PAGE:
Botin refuses to answer questions in fraud trial
31 January 2005, MADRID-Spain's top banker, on trial for his alleged role in providing huge retirement packages to two colleagues, refused to answer questions from lawyers representing plaintiffs in the case.
31 January 2005
MADRID-Spain's top banker, on trial for his alleged role in providing huge retirement packages to two colleagues, refused to answer questions from lawyers representing plaintiffs in the case.
Grupo Santander Central Hispano (SCH) chairman Emilio Botin, one of the world's richest men, is accused of misappropriating bank funds in a landmark case that is shedding light on Spain's corporate practices.
This marks the first time that a case challenging payments and large retirement packages given to corporate executives has made it to court.
At the heart of the case is whether Botin used bank funds to resolve a management dispute, in the wake of a merger, and ease out his rivals so that he could have a free hand in running SCH.
The 70-year-old banker, whose fortune is estimated at more than USD 1.1 billion by Forbes magazine, made the payments to former SCH co-chairman Jose Maria Amusategui and former CEO Angel Corcostegui.
The two former executives are also charged in the case being heard in Spain's National Court.
The oral phase of the trial, which began last week but was postponed shortly after starting, began with a statement from Botin, who heads the largest banking group in Spain.
He is being prosecuted by the state and is also the object of a criminal complaint filed by private individuals.
It was questions from attorneys representing the latter that he declined to answer.
Botin told the court that he would not respond to questions from attorneys for former Banesto director Rafael Perez Escolar and shareholder Juan Francisco Franco Otegui, claiming the plaintiffs have had the "goal" of harming the bank since 1994.
Banco Español de Credito, popularly known as Banesto, collapsed amid a scandal over misuse of funds in the mid-1990s and was later taken over by SCH.
Former Banesto chief Mario Conde, who epitomized the 'get-rich-quick' 1990s Spanish financial culture, was eventually convicted and sentenced to prison time for his role in the bank's collapse.
Plaintiffs' attorneys asked Botin if the multi-million-dollar early retirement package paid to Amusategui, who was chairman of Banco Central Hispano, with which Botin's Banco Santander merged in 1999 to form SCH, was designed so that "he would not place obstacles in the way of the merger".
For more than an hour, Botin refused to answer questions from the attorneys for the plaintiffs.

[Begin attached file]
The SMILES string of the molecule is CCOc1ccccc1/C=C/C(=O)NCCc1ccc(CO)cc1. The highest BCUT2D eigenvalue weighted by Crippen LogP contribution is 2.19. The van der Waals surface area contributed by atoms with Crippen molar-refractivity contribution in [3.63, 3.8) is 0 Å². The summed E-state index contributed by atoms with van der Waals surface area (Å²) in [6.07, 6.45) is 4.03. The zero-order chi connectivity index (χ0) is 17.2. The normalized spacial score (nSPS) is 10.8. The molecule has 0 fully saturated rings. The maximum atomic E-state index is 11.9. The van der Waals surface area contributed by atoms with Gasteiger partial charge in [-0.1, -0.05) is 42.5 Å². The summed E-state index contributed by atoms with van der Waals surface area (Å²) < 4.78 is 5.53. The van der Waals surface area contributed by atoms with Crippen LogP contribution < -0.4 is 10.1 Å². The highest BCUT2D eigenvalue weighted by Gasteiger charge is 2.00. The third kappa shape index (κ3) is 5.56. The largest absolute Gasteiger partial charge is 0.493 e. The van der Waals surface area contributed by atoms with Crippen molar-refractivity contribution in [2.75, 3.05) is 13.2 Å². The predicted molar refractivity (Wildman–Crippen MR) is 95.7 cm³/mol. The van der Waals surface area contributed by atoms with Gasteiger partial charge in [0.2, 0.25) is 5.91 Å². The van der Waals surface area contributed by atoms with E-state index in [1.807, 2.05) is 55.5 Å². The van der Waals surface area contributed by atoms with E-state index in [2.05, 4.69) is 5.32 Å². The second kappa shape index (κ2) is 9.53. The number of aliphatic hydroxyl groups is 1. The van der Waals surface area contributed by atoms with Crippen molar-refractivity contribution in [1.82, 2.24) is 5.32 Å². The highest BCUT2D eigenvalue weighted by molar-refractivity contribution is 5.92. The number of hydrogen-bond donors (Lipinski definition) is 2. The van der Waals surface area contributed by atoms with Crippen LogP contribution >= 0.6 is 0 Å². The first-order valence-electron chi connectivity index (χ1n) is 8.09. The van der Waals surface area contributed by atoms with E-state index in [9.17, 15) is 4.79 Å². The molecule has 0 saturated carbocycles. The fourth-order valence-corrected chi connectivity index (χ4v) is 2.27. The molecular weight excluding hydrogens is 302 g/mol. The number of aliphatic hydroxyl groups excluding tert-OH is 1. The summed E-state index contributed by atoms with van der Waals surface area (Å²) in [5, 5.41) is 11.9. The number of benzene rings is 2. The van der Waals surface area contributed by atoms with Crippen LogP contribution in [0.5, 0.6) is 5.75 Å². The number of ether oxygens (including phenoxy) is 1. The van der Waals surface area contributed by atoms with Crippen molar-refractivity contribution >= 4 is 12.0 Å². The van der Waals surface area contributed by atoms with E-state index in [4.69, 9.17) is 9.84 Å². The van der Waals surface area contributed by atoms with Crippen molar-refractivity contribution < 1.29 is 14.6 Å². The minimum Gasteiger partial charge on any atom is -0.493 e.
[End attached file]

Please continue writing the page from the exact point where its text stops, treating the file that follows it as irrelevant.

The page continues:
Botin only responded - affirmatively - to the judge when he asked the banker if he remembered the date of the contract signed with Amusategui.
The patrician banker, whose family founded Banco Santander in 1857, negotiated the agreements with Amusategui and Corcostegui privately, but he later received the backing of SCH's board and shareholders for the "golden parachutes."
The two former executives left SCH in August 2001, and Botin took over the reins of the financial institution, which has assets of more than USD 415 billion.
The court has to decide whether to admit into evidence three new documents in response to a motion by the plaintiffs' attorneys made on Monday.
The attorneys also want 24 Bank of Spain experts to be summoned to testify in the case.
The attorneys for plaintiffs Perez Escolar and Franco Otegui requested admission of the new evidence after defence attorneys filed 20 motions for admission of evidence last week that were accepted by the court.
Perez Escolar himself was found guilty of fraud and misuse of funds in connection with the Banesto scandal. Although sentenced to four years in prison, the former Banesto director only served one month because of poor health.
The three defendants allege EUR 43.75 m (USD 56.87m) paid to Amusategui and the EUR 108m (USD 140.4 m) given to Corcostegui were retirement payments that in no way harmed the bank or its shareholders.
The criminal complaint filed by Perez Escolar and Franco Otegui alleges that the payments to the retiring executives were designed to allow Botin "a free hand" at the institution.
Botin, Amusategui and Corcostegui face prison terms of up to eight years if convicted.
The SCH chairman is also facing other legal problems.
Last October, a Spanish court ruled that Botin and three former executives would have to stand trial for alleged tax evasion.
Judge Teresa Palacios, of the National Court, issued an order for the trial of Botin, Rodrigo Echenique, Jose Ignacio Ucles and Ricardo Alonso Clavel.
The judge found that the Treasury was cheated out of EUR 84.9m (USD 101m) in revenue.
The men were ordered to stand trial on one count of falsifying official documents, three counts of falsifying commercial records and 30 counts of violating tax laws.
The case started in the late 1980s, when some 50 institutions began offering the investment products.
[Copyright EFE with Expatica]
Subject: Spanish news